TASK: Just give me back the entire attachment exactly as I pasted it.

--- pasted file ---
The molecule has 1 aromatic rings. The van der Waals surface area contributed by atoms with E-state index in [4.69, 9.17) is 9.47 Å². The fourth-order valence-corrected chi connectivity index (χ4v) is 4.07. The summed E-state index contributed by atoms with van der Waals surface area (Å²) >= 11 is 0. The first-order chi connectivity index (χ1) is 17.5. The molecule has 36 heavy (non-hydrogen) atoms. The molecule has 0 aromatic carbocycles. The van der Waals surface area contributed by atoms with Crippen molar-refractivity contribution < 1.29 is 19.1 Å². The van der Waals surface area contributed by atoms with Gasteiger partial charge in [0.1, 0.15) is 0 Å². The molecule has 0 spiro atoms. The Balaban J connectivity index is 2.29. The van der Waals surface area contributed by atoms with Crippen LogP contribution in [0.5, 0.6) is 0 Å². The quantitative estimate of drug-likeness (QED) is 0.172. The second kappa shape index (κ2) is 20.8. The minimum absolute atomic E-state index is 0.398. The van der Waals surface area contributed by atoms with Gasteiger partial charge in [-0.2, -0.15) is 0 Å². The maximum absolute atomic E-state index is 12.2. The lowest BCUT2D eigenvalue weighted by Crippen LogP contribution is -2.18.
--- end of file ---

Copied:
The molecule has 1 aromatic rings. The van der Waals surface area contributed by atoms with E-state index in [4.69, 9.17) is 9.47 Å². The fourth-order valence-corrected chi connectivity index (χ4v) is 4.07. The summed E-state index contributed by atoms with van der Waals surface area (Å²) >= 11 is 0. The first-order chi connectivity index (χ1) is 17.5. The molecule has 36 heavy (non-hydrogen) atoms. The molecule has 0 aromatic carbocycles. The van der Waals surface area contributed by atoms with Crippen molar-refractivity contribution < 1.29 is 19.1 Å². The van der Waals surface area contributed by atoms with Gasteiger partial charge in [0.1, 0.15) is 0 Å². The molecule has 0 spiro atoms. The Balaban J connectivity index is 2.29. The van der Waals surface area contributed by atoms with Crippen LogP contribution in [0.5, 0.6) is 0 Å². The quantitative estimate of drug-likeness (QED) is 0.172. The second kappa shape index (κ2) is 20.8. The minimum absolute atomic E-state index is 0.398. The van der Waals surface area contributed by atoms with Gasteiger partial charge in [-0.2, -0.15) is 0 Å². The maximum absolute atomic E-state index is 12.2. The lowest BCUT2D eigenvalue weighted by Crippen LogP contribution is -2.18.